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March 13, 2005

Bad to Verse

Dear Versifiers:

You remember the old joke. A couple have a son who in normal in every respect, except that he does not talk. They assume he is just a slow developer, but to be safe they subject him to an extensive series of medical and psychological tests. The physicians assure them that he is perfectly normal, and that there is no physical reason that he would be unable to speak. The psychologists conclude that his intelligence is normal, his understanding of language is normal, and that he has no obvious psychological disorder. But he doesn’t speak by age two, or three, or four, no matter what they do to encourage him. Finally, the parents resign themselves to the fact that their son will not speak. But one day at the breakfast table, when he is five, he complains, “This oatmeal is cold.” “Son,” his parents exclaim, “you can speak.” “Of course,” the son says. “But everything was all right until now.”

So I’m in a good mood, and don’t have much to say. Luckily, that isn’t true of several of themail’s correspondents, as you’ll see below.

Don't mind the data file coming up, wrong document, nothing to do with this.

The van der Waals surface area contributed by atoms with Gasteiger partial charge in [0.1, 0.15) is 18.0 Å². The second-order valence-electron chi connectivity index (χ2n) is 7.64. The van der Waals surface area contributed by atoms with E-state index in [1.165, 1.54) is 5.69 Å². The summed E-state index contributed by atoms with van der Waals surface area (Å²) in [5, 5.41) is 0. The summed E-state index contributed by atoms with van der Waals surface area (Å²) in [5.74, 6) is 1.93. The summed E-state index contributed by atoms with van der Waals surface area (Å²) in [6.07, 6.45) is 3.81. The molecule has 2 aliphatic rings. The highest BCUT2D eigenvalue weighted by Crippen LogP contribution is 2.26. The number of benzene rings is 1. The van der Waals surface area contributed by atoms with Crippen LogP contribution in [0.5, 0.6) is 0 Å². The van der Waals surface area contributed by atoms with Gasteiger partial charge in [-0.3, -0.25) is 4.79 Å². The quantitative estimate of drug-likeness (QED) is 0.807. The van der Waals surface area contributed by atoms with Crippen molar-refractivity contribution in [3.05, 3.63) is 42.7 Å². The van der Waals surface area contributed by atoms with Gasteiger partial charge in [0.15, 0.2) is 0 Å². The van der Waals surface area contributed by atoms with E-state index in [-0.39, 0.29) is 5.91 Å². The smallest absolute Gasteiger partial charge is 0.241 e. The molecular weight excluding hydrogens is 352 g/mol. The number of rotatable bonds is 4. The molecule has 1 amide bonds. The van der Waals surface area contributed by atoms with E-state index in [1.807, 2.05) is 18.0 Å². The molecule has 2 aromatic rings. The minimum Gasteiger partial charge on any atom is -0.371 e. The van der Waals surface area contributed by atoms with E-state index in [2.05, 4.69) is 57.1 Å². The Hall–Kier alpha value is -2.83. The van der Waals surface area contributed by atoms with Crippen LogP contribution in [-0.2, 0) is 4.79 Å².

Gary Imhoff


One Needn’t Be a Truant
Larry Wissleberry, wissleberry@hotmail or yahoo

One needn’t be a truant
in Washington

Just predict it might
be snowing
or bring a vial
of mercury

Sprinkle some spores
of mold
upon the water pipes

Adding to the grievances
and administrators’

But someday they’ll fix
no more gangs, No winter,
or rats

Only to find
they’re "CLOSED TODAY"
"We’re vaccinating cats!"


The Serious Implications of the City’s Snow Paranoia
Ted Knutson,

Does anyone know if youth crime goes up on days when the schools are closed for snow (or the prediction of snow)? The question borders on the rhetorical: “How can crime not increase when kids have no supervision?”


It Works
Ed T. Barron,

Yes folks, it really works. You can buy your Nats baseball tickets online as of Saturday, 12 March. Reserved seats (upper deck baseline) are only ten bucks, but you pay for ticket delivery (via E-mail immediately after you sign off) and Ticketmaster fees. So, the total cost is about $15 per ticket. Took me three tries to get it working but, yes, it does work. Wanted to see the Cardinals again but will be away the few times they play the Nats. Settled for a Sunday afternoon game in late September against the Mets.


Kevlar Flyers
Bryce A. Suderow,

A large number of flyers of various colors sprang up on Capitol Hill early this week advertising Kevlar vests for those attending the baseball games at RFK Stadium. Does anyone know who is behind this or what the purpose is?